and we also have the theorem, discussed at supermanifolds, that maps from some $S \in SDiff$ into $\mathbb{R}^{p|q}$ is given by a tuple of $p$ even section $t_i$ and $q$ odd sections $\theta_j$. The above notation specifies the map of supermanifolds by displaying what map of sets of maps from some test object $S$ it corresponds to under the Yoneda embedding.

Now, or each $S \in$ SDiff there is a group structure on the hom-set $SDiff(S, \mathbb{R}^{1|1}) \simeq C^\infty(S)^{ev} \times C^\infty(X)^{odd}$ given by precisely the above formula for this given $S$

$\mathbb{R}^{1|1}(S) \times \mathbb{R}^{1|1}(S) \to \mathbb{R}^{1|1}(S)$
$(t_1, \theta_1), (t_2, \theta_2) \mapsto (t_1 + t_2 + \theta_1 \theta_2, \theta_1 + \theta_2) \,.$

where $(t_i, \theta_i) \in C^\infty(S)^{ev} \times C^\infty(S)^{odd}$ etc and where the addition and product on the right takes place in the function super algebra $C^\infty(S)$.

Since the formula looks the same for all $S$, one often just writes it without mentioning $S$ as above.

The super Euclidean group

The super-translaton group is the $(1|1)$-dimensional case of the super Euclidean group.

General linear supergroup

general linear supergroup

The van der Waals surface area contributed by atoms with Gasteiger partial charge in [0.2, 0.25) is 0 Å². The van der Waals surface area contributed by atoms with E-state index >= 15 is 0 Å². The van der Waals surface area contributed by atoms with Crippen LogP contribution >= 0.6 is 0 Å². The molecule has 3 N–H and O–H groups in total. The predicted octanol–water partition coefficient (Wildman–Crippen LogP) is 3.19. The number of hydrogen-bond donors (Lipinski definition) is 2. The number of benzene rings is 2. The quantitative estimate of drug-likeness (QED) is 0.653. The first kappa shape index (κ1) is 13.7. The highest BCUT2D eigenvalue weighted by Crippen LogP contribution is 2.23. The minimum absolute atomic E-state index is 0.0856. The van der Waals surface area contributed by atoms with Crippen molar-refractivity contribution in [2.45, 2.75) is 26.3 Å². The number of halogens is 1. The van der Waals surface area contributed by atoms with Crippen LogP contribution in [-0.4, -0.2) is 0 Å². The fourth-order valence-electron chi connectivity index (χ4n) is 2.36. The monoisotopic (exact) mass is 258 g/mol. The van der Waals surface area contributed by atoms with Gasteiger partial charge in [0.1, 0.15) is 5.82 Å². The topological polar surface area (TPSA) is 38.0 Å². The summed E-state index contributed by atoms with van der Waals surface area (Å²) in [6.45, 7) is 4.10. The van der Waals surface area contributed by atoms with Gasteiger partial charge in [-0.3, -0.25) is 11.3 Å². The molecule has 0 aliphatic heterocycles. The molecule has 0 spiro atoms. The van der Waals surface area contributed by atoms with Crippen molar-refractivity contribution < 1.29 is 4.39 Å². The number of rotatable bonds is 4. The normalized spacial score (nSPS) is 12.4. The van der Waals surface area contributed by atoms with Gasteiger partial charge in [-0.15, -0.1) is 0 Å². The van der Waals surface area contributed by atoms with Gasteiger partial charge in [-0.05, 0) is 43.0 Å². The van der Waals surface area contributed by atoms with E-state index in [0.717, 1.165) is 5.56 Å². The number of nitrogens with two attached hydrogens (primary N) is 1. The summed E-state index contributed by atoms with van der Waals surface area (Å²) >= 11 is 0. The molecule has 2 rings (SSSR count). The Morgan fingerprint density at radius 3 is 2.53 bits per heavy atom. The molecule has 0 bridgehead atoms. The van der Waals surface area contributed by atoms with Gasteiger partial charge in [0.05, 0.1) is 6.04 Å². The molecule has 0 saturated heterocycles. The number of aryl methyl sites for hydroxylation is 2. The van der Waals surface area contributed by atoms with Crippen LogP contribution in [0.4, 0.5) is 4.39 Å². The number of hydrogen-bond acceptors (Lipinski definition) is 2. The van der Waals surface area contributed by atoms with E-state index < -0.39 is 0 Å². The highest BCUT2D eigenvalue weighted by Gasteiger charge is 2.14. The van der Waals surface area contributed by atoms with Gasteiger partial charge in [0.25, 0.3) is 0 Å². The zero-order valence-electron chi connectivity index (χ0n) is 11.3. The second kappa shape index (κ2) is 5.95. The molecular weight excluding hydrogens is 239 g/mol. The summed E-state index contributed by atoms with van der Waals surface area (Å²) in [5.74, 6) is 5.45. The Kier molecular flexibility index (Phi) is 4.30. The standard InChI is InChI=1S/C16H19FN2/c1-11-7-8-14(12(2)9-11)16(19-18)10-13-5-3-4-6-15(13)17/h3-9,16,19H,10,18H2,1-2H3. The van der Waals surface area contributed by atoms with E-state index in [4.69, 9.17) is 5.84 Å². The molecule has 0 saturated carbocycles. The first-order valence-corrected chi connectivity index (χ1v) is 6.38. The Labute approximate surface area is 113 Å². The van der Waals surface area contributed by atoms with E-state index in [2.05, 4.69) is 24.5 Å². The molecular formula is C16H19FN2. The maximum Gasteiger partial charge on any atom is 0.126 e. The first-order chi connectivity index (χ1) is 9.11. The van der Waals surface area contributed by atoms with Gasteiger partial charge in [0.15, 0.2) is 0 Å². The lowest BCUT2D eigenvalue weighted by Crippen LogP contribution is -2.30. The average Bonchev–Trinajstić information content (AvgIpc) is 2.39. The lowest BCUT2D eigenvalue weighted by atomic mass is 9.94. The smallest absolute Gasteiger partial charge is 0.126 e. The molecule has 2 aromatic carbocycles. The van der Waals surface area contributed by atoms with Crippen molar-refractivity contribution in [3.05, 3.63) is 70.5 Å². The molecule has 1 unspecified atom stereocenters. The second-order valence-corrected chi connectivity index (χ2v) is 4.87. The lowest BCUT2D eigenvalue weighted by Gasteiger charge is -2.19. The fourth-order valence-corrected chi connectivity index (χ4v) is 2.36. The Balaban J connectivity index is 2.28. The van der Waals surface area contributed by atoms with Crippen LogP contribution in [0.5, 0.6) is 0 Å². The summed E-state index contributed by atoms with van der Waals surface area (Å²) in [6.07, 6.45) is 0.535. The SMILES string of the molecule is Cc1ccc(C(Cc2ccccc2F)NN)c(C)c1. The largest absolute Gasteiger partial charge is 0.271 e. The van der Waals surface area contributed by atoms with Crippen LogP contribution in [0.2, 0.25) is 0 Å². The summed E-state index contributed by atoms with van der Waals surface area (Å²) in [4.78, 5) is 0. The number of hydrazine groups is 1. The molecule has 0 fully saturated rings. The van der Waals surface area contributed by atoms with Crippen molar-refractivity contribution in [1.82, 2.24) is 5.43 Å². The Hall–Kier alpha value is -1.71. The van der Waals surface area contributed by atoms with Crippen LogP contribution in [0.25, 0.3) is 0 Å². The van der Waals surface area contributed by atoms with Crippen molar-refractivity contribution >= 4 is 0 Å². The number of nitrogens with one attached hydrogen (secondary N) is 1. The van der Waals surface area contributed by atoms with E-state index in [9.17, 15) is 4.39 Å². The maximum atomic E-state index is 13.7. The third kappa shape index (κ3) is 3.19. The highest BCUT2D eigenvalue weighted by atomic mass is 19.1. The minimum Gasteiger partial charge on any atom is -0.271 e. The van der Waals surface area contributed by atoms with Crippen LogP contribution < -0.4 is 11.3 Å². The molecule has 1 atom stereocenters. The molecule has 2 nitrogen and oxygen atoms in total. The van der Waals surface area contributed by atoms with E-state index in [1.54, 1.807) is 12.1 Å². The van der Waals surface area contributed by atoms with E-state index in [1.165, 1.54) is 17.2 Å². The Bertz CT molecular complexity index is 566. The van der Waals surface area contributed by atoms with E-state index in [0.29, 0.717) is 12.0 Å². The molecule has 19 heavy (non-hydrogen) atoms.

Orthosymplectic supergroup

orthosymplectic supergroup

Properties

Representations, Tannaka duality and Deligne’s theorem

Deligne's theorem on tensor categories (see there for details) says that every suitably well-behave linear tensor category is the category of representations of an algebraic supergroup. In particular the Hopf algebra of functions on an affine algebraic supergroup is a triangular Hopf algebra.

Tannaka duality for categories of modules over monoids/associative algebras

monoid/associative algebracategory of modules
$A$$Mod_A$
$R$-algebra$Mod_R$-2-module
sesquialgebra2-ring = monoidal presentable category with colimit-preserving tensor product
bialgebrastrict 2-ring: monoidal category with fiber functor
Hopf algebrarigid monoidal category with fiber functor
hopfish algebra (correct version)rigid monoidal category (without fiber functor)
weak Hopf algebrafusion category with generalized fiber functor
quasitriangular bialgebrabraided monoidal category with fiber functor
triangular bialgebrasymmetric monoidal category with fiber functor
quasitriangular Hopf algebra (quantum group)rigid braided monoidal category with fiber functor
triangular Hopf algebrarigid symmetric monoidal category with fiber functor
supercommutative Hopf algebra (supergroup)rigid symmetric monoidal category with fiber functor and Schur smallness
form Drinfeld doubleform Drinfeld center
trialgebraHopf monoidal category

2-Tannaka duality for module categories over monoidal categories

monoidal category2-category of module categories
$A$$Mod_A$
$R$-2-algebra$Mod_R$-3-module
Hopf monoidal categorymonoidal 2-category (with some duality and strictness structure)

3-Tannaka duality for module 2-categories over monoidal 2-categories

monoidal 2-category3-category of module 2-categories
$A$$Mod_A$
$R$-3-algebra$Mod_R$-4-module

References

Discussion of group extensions of supergroups includes

Revised on March 31, 2015 17:02:27 by Urs Schreiber (195.113.30.252)